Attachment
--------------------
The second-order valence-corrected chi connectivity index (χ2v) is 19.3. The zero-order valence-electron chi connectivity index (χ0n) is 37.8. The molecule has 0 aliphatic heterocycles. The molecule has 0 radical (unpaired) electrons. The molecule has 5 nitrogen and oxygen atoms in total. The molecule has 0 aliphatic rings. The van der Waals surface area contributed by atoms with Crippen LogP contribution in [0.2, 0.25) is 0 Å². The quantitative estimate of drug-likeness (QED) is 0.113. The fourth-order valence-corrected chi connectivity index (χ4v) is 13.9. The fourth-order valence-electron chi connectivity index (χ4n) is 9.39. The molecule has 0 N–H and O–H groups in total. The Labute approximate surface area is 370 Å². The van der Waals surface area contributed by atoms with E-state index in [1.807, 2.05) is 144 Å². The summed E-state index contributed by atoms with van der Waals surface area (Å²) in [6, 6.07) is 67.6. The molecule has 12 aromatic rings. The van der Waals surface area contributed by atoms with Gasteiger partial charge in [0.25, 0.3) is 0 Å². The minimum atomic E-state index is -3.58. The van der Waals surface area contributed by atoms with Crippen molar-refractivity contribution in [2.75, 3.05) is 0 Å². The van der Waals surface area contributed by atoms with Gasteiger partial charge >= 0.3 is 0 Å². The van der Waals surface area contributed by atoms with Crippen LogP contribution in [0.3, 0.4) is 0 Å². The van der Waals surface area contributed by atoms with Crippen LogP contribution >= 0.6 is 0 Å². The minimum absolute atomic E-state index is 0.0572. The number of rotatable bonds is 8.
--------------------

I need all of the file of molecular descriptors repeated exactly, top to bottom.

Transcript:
The second-order valence-corrected chi connectivity index (χ2v) is 19.3. The zero-order valence-electron chi connectivity index (χ0n) is 37.8. The molecule has 0 aliphatic heterocycles. The molecule has 0 radical (unpaired) electrons. The molecule has 5 nitrogen and oxygen atoms in total. The molecule has 0 aliphatic rings. The van der Waals surface area contributed by atoms with Crippen LogP contribution in [0.2, 0.25) is 0 Å². The quantitative estimate of drug-likeness (QED) is 0.113. The fourth-order valence-corrected chi connectivity index (χ4v) is 13.9. The fourth-order valence-electron chi connectivity index (χ4n) is 9.39. The molecule has 0 N–H and O–H groups in total. The Labute approximate surface area is 370 Å². The van der Waals surface area contributed by atoms with E-state index in [1.807, 2.05) is 144 Å². The summed E-state index contributed by atoms with van der Waals surface area (Å²) in [6, 6.07) is 67.6. The molecule has 12 aromatic rings. The van der Waals surface area contributed by atoms with Gasteiger partial charge in [0.25, 0.3) is 0 Å². The minimum atomic E-state index is -3.58. The van der Waals surface area contributed by atoms with Crippen molar-refractivity contribution in [2.75, 3.05) is 0 Å². The van der Waals surface area contributed by atoms with Gasteiger partial charge >= 0.3 is 0 Å². The van der Waals surface area contributed by atoms with Crippen LogP contribution in [0.3, 0.4) is 0 Å². The van der Waals surface area contributed by atoms with Crippen LogP contribution >= 0.6 is 0 Å². The minimum absolute atomic E-state index is 0.0572. The number of rotatable bonds is 8.